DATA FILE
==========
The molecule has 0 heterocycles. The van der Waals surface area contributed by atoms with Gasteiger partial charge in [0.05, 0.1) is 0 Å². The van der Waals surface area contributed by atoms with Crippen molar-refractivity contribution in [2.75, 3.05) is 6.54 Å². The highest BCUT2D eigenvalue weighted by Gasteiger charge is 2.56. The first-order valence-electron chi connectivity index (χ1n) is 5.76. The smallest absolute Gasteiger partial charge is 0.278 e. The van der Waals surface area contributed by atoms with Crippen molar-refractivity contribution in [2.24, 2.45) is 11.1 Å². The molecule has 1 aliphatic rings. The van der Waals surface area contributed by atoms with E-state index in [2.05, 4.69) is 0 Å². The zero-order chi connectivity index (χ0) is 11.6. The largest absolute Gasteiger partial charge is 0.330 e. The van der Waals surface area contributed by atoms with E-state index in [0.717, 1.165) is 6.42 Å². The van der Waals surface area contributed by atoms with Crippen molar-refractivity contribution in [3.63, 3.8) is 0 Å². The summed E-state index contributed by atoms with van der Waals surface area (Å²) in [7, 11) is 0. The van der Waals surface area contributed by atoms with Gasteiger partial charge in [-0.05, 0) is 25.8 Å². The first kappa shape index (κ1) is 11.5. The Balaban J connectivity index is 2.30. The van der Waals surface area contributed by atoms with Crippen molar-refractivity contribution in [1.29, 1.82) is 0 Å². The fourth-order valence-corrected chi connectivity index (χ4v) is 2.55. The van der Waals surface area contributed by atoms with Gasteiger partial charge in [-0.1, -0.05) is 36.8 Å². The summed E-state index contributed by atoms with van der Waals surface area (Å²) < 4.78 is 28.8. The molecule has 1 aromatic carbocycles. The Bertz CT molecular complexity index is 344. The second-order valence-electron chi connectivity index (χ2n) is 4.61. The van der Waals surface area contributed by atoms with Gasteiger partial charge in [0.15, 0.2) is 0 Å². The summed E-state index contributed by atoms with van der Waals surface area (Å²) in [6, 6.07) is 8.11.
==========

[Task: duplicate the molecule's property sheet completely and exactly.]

The molecule has 0 heterocycles. The van der Waals surface area contributed by atoms with Gasteiger partial charge in [0.05, 0.1) is 0 Å². The van der Waals surface area contributed by atoms with Crippen molar-refractivity contribution in [2.75, 3.05) is 6.54 Å². The highest BCUT2D eigenvalue weighted by Gasteiger charge is 2.56. The first-order valence-electron chi connectivity index (χ1n) is 5.76. The smallest absolute Gasteiger partial charge is 0.278 e. The van der Waals surface area contributed by atoms with Crippen molar-refractivity contribution in [2.24, 2.45) is 11.1 Å². The molecule has 1 aliphatic rings. The van der Waals surface area contributed by atoms with E-state index in [2.05, 4.69) is 0 Å². The zero-order chi connectivity index (χ0) is 11.6. The largest absolute Gasteiger partial charge is 0.330 e. The van der Waals surface area contributed by atoms with E-state index in [0.717, 1.165) is 6.42 Å². The van der Waals surface area contributed by atoms with Crippen molar-refractivity contribution in [3.63, 3.8) is 0 Å². The summed E-state index contributed by atoms with van der Waals surface area (Å²) in [7, 11) is 0. The van der Waals surface area contributed by atoms with Gasteiger partial charge in [-0.05, 0) is 25.8 Å². The first kappa shape index (κ1) is 11.5. The Balaban J connectivity index is 2.30. The van der Waals surface area contributed by atoms with Crippen molar-refractivity contribution in [1.29, 1.82) is 0 Å². The fourth-order valence-corrected chi connectivity index (χ4v) is 2.55. The van der Waals surface area contributed by atoms with Gasteiger partial charge in [-0.1, -0.05) is 36.8 Å². The summed E-state index contributed by atoms with van der Waals surface area (Å²) < 4.78 is 28.8. The molecule has 1 aromatic carbocycles. The Bertz CT molecular complexity index is 344. The second-order valence-electron chi connectivity index (χ2n) is 4.61. The van der Waals surface area contributed by atoms with Gasteiger partial charge in [0.15, 0.2) is 0 Å². The summed E-state index contributed by atoms with van der Waals surface area (Å²) in [6, 6.07) is 8.11.